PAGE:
The Archbishop of Canterbury just declared he was ‘thirsty’ on main – and the jokes wrote themselves

The Archbishop of Canterbury tweeted on Good Friday "I am thirsty" and, well, sin happened. (DeAgostini/Getty Images)

Do you remember that time in the Bible when Jesus announced that he is “thirsty”?

In a line from the religious text that some educators may skip when teaching it to teens, the son of God proclaims this minutes before his crucifixion.

He’s then given a sponge soaked in sour wine.

Justin Welby, the Archbishop of Canterbury, evoked this line as he tweeted Friday afternoon: “‘I am thirsty’.”

The senior bishop and principal leader of the Church of England was quoting a line from the Bible – John 19:28-29, to be exact.

As the coronavirus pandemic pelts the world, many faith leaders are calling for unity and virtue especially as the crisis collides with Easter Weekend.

But these days, the phrase is, maybe, probably, more known for, well, saying you’re, uh, horny. A mood heightened by the current lockdown measures.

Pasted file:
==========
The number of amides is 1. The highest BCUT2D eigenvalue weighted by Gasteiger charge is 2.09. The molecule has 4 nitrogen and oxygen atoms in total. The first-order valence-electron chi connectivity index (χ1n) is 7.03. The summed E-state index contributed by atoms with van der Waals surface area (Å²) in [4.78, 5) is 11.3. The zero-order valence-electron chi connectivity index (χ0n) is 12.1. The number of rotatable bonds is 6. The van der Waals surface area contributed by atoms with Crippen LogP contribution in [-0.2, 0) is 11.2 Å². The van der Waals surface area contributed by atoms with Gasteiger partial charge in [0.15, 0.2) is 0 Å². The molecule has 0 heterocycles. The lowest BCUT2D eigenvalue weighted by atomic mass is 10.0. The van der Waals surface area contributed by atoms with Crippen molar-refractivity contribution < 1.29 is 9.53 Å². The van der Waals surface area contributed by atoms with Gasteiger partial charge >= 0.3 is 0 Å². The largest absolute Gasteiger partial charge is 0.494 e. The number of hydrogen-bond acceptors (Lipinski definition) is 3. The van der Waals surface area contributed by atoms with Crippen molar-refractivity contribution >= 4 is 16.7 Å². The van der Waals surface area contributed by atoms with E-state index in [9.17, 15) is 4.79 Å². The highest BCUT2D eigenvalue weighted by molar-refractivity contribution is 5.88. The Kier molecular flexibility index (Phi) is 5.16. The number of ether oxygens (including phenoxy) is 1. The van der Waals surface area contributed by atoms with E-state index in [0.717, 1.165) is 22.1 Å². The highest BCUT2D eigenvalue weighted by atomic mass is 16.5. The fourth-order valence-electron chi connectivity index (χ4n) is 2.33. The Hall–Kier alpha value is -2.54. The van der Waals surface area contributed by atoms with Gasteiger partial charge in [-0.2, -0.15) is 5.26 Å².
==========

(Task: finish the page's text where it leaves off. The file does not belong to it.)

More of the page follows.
Yeah. The quote is not from the long-missing book of Thirsticus or Hornesis.

‘The Archbishop of Canterbury posting horny on main is not what I thought I’d see today.’

Twitter, of course, as a place of pure, original sin, are no stranger to pontifications of thirst, considering that basically every human in existence is, too, tweeting that they’re thirsty, the new permanent mood of the pandemic.

You know, that and, uh, paranoia and fear. Moving on! Joke time.

In speaking on behalf of humanity, safe to say that the symbolic head of the worldwide Anglican Communion nailed it here.

OK, but what does the line actually mean?

In the passage, as Jesus is prepared to be crucified, he offers the question to her captors.

He’s not casually saying he’s horny, neither is he saying he’s a little parched.

Jesus is, in fact, according to some schools of hermeneutics, fulfilling Psalm 69.

After this Jesus, realizing that by this time everything was completed, said (in order to fulfill the scripture), “I am thirsty!” A jar full of sour wine was there, so they put a sponge soaked in sour wine on a branch of hyssop and lifted it to his mouth.

As the Psalm reads: “They gave me poison for food, and for my thirst they gave me sour wine to drink. – Psalm 69:21.”

Indeed, understanding the gospel demands a textual response, some interpretations suggest, and when considering the other actions occurring during the crucifixion, John writes Jesus as very much in control.

The casting of the rope, Jesus drawing on Psalm 69:21 and the spear-thrust in preference to leg-breaking fulfil the scripture. Allowing Jesus to fulfil his mission on his accord, they say.

While Google is, indeed, free, Twitter sending the horny patrol cops into the archbishop’s mentions is a strange but unsurprising moment of 2020.